Wednesday, September 29, 2010

Why I love/hate my iPad

Some guy (not me) using his iPad.
Used with permission, CC 2.0: Matt Buchanan

I've owned my iPad for about a month now. I got the 16GB, WiFi-only model because I figured it would be a good way to get my toes wet without breaking the bank.

I intended for it to become my primary interface at home for email, browsing, and light document development. How has it performed? Fabulously! It's done all that and more.

Things I love about my iPad

  1. The interface rocks the caspah. It's simple. You press a button and it starts up. It's flat. It stays cool; It doesn't burn my legs like my MacBook Pro. It doesn't weigh much. The screen is crystal clear (my photos look like they were taken by a professional!), and I can lock the rotation with the switch above (or to the left of) the volume control.

  2. The battery lasts forever, at least compared to the now useless one in my portable, and the pad's smaller cousin, the iPhone.

  3. The apps give me what I need. I can surf the web; write blogposts; organize, compose, and respond to emails; watch television and movies in HD; review PDFs, videos, documents, and images for work or personal use; download, read, and interact with ebooks using iBooks, Kindle, Nook, etc.; maintain ongoing dialoge in various social media applications. I have yet to pay for an application (though I will soon).

Things I don't like about my iPad

  1. Why is the volume button mounted on the upper right? If I'm holding my iPad in portrait mode (with the Home button at the bottom), the volume control works predictibly. "Up" raises the volume and "down" lowers it. But if I rotate the pad to landscape mode, suddenly "left" is raising the volume and "right" is lowering it.

    For a right-handed world, if the volume control was placed on the top edge, it would function consistently. Or, Apple should reverse the control when the device is rotated. I get self conscious when I'm trying to lower the volume on a YouTube video, like I'm having a dream that I'm driving in Great Britain but everyone else is on the right.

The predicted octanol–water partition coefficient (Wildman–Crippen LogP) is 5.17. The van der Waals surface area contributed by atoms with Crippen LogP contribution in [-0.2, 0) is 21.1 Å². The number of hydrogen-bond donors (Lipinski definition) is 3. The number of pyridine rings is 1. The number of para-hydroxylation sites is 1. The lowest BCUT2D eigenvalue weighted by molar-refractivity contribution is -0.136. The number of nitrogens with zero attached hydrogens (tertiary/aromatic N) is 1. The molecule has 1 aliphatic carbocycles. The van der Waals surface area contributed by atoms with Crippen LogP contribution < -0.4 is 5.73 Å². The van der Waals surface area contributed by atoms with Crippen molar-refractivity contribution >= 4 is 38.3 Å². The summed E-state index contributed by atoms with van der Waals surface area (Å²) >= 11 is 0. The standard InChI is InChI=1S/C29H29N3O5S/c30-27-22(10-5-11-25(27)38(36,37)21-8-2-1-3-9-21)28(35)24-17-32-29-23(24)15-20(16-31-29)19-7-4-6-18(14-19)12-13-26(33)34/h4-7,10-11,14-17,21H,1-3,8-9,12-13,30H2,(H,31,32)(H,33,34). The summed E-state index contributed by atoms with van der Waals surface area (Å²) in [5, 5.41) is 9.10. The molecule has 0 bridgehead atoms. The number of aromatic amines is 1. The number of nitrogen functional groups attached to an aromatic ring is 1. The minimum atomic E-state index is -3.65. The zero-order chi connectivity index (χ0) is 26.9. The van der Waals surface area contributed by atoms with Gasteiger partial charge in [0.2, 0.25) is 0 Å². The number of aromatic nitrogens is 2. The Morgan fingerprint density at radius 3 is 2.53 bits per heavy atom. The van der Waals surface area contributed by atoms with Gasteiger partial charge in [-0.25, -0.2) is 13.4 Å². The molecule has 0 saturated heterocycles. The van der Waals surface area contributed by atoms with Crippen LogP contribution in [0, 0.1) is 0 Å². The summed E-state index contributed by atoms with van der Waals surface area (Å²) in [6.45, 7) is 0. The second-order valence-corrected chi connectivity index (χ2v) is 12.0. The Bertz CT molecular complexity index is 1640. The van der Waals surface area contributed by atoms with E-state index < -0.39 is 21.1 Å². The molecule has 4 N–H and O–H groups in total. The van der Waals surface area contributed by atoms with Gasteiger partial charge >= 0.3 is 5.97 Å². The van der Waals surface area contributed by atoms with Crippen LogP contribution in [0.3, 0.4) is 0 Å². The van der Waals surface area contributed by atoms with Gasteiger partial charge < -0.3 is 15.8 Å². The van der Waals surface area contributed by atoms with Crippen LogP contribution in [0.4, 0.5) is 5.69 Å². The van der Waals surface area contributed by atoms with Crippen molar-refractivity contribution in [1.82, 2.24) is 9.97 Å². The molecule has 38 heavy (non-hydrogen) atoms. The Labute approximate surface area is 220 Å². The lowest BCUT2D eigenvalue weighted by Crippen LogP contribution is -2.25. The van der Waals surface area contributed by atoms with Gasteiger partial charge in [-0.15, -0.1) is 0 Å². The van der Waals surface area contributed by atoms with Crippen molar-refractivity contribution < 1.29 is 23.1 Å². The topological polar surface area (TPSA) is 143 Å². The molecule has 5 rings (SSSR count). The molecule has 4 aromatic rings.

2. Where's the filesystem? Yes, there are apps I can use to transfer files, carry files around, access Dropbox and Google Docs, display files, but... Can't we just have a native filesystem accessible via the cable or, preferably, the wireless interface? I can't upload pictures to Facebook through Safari? 'Scuse me?

  3. The mobile operating system, iOS. One of the reasons it took me so long to adopt the iPad was because I agreed with the general criticism that it's an "oversized iPhone." I wanted a keyboardless Mac Air. I still do. I have plenty of desktop productivity apps I'd love to load onto my iPad, but I can't. Sure, Documents To Go does a pretty good job of emulating Microsoft Office editing capabilities. But it's still doing it on a mobile app. I feel like a Pop Warner football player on an NFL field.

  4. USB? C'mon, Apple. You really have to milk another $30 out of me just so I can plug a peripheral into this? I suppose this goes hand-in-hand with the previous item, but I'd have quite a compelling device with wide support for USB peripherals on a desktop-like machine.

All this being said, the iPad is a very capable device. At about a quarter of the cost of a powerful, top-of-the-line portable, I have the vast majority of the functionality I need for productivty and authoring. It's not for everyone, but it sure works well for me.

Questions: What do you think of your iPad? What would you change? Are you tempted by any of the competitive devices starting to emerge, like RIM's PlayBook or Cisco's Cius?